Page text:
The Strangers (2008)


“A young couple staying in an isolated vacation home are terrorized by three unknown assailants.” — IMDb

The Strangers is director Bryan Bertino’s feature film debut, but not one he planned on — he had sold directorial rights to to Universal Pictures, but about two years later it got passed to Universal’s subsidiary, Rogue Pictures, and Bertino was approached. In writing the script, he had been inspired by the Manson/Tate murders — primarily by their randomness — and, it’s speculated, by the Keddie murders of 1981 (an unsolved 1981 quadruple homicide that took place in rural California). The introductory claim of it being “based on true events” is, indeed, technically correct, though maybe slightly misleading.

It’s a simple plot: James (Scott Speedman) and Kristen (Liv Tyler) arrive late at night at James’ childhood summer home after celebrating at a friend’s wedding reception. There is palpable heartbreak as we find out that James had proposed at said reception… and Kristen had said no. They drift about a bit aimlessly until receiving a perplexing knock at the door — a stranger asking “is Tamara home?”. James heads out to buy cigarettes and clear his head, and when he’s gone the home is slowly surrounded…


I think my biggest disappointment with this movie is how much I WANTED to like it. Home invasion, as a basic concept, is scary as all hell. The added notion of said invasion being random makes it even more horrifying. As Dollface says when asked “why are you doing this to us?” by a breathless Kristen: “because you were home” (a truly bone-chilling moment… though maybe the only one). It moves away from the slasher flicks of the 70’s and 80’s — where there is often some kind of moral infringement that is implied to be the reason for the killings, as if terror and death is a punishment — and into what, to me, feels like a much more modern take: aimless, emotionless violence. There’s no back story for these invaders, no motivation, no revenge, no passion. They are calm and patient, not even seeming to have the benefit of enjoyment present. THAT is scary: that someone could inflict pain and horror onto another person for no reason at all. But this movie didn’t execute it in a way that really did much for me.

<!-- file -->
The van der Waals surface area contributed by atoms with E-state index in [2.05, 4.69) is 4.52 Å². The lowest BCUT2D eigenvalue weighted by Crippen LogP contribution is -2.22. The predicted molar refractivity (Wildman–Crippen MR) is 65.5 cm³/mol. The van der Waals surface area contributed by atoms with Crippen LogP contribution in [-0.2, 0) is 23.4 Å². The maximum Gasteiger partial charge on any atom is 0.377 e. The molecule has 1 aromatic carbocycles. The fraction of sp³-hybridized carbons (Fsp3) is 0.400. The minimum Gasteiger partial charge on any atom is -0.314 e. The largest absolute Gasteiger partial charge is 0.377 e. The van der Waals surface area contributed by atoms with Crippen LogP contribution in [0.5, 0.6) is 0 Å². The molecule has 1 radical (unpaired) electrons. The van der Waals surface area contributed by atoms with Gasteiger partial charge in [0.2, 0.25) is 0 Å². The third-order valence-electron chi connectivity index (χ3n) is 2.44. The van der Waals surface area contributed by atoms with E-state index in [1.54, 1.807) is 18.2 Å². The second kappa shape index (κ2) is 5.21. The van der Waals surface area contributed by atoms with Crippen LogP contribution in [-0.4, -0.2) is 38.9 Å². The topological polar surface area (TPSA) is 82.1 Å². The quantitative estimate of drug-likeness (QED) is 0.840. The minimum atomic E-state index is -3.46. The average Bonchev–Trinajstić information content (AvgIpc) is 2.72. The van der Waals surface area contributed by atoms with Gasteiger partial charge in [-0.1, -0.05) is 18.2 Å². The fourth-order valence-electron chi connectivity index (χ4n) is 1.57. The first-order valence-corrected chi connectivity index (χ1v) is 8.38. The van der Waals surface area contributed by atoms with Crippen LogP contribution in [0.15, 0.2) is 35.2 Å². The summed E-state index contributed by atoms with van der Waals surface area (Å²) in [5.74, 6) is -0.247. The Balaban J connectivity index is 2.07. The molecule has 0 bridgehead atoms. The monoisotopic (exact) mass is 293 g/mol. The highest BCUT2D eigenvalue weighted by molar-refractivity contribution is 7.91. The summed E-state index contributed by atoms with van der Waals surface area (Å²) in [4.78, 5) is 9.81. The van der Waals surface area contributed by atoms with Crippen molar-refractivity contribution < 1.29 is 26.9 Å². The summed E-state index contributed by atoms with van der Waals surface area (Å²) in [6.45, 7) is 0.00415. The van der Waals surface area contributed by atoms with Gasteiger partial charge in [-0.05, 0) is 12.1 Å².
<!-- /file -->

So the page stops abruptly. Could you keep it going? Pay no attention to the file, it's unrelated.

The one shining moment was when Glenn Howerton (best known for playing Dennis Reynolds on It’s Always Sunny in Philadelphia) made an appearance… buuuuut he was shot in the face all too soon.

By 55 minutes in, we had seen a handful of glimpses of the masked intruders but not really much else. I’m a big fan of “less is more” but… I was bored. As far as cinematography goes, it looked good… but that wasn’t enough to carry it for me.

The only strong point was the ending. I really thought the kids handing out leaflets would simply find their bodies and that would be it, tying in with the opening scenes of the bloodied house. But Kristen opening her eyes and shrieking was such a jolt to the finale, I loved it. Alas… not enough to float the whole thing.

I will, for sure, check out the sequel — 2018’s The Strangers: Prey at Night — only because I think this basic plot has promise, but I won’t hold my breath.

Rating: 3/10 | Director: Bryan Bertino | Writer: Bryan Bertino | Music: tomandandy | Cinematography: Peter Sova | Starring: Scott Speedman, Liv Tyler, Kip Weeks, Laura Margolis, Gemma Ward, Glenn Howerton

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